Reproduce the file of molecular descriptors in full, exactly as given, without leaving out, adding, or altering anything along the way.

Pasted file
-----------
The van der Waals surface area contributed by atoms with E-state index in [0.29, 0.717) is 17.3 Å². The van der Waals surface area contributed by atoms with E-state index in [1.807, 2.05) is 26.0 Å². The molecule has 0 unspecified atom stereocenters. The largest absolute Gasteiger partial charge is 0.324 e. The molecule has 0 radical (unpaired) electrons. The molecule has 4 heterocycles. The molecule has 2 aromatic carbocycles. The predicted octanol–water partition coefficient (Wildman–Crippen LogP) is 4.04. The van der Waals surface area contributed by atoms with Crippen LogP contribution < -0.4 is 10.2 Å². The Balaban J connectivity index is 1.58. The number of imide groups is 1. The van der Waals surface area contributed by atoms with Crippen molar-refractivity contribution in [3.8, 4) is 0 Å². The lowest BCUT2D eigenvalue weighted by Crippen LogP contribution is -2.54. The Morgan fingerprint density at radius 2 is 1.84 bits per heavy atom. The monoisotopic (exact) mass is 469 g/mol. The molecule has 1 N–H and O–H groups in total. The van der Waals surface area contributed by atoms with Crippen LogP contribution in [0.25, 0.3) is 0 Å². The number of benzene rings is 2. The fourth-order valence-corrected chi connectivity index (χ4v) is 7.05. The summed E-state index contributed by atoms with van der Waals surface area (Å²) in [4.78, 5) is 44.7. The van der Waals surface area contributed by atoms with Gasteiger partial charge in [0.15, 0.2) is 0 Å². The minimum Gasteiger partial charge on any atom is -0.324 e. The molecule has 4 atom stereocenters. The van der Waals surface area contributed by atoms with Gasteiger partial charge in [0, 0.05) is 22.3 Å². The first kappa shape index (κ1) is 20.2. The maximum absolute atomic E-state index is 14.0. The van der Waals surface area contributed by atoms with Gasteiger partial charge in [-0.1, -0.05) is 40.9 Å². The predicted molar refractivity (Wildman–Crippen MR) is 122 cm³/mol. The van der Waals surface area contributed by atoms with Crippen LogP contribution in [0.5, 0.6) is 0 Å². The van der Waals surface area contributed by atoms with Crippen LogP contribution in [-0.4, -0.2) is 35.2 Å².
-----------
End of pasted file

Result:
The van der Waals surface area contributed by atoms with E-state index in [0.29, 0.717) is 17.3 Å². The van der Waals surface area contributed by atoms with E-state index in [1.807, 2.05) is 26.0 Å². The molecule has 0 unspecified atom stereocenters. The largest absolute Gasteiger partial charge is 0.324 e. The molecule has 0 radical (unpaired) electrons. The molecule has 4 heterocycles. The molecule has 2 aromatic carbocycles. The predicted octanol–water partition coefficient (Wildman–Crippen LogP) is 4.04. The van der Waals surface area contributed by atoms with Crippen LogP contribution < -0.4 is 10.2 Å². The Balaban J connectivity index is 1.58. The number of imide groups is 1. The van der Waals surface area contributed by atoms with Crippen molar-refractivity contribution in [3.8, 4) is 0 Å². The lowest BCUT2D eigenvalue weighted by Crippen LogP contribution is -2.54. The Morgan fingerprint density at radius 2 is 1.84 bits per heavy atom. The monoisotopic (exact) mass is 469 g/mol. The molecule has 1 N–H and O–H groups in total. The van der Waals surface area contributed by atoms with Crippen LogP contribution in [0.25, 0.3) is 0 Å². The number of benzene rings is 2. The fourth-order valence-corrected chi connectivity index (χ4v) is 7.05. The summed E-state index contributed by atoms with van der Waals surface area (Å²) in [4.78, 5) is 44.7. The van der Waals surface area contributed by atoms with Gasteiger partial charge in [0.15, 0.2) is 0 Å². The minimum Gasteiger partial charge on any atom is -0.324 e. The molecule has 4 atom stereocenters. The van der Waals surface area contributed by atoms with Gasteiger partial charge in [0, 0.05) is 22.3 Å². The first kappa shape index (κ1) is 20.2. The maximum absolute atomic E-state index is 14.0. The van der Waals surface area contributed by atoms with Gasteiger partial charge in [-0.1, -0.05) is 40.9 Å². The predicted molar refractivity (Wildman–Crippen MR) is 122 cm³/mol. The van der Waals surface area contributed by atoms with Crippen LogP contribution in [0.5, 0.6) is 0 Å². The van der Waals surface area contributed by atoms with Crippen LogP contribution in [-0.4, -0.2) is 35.2 Å².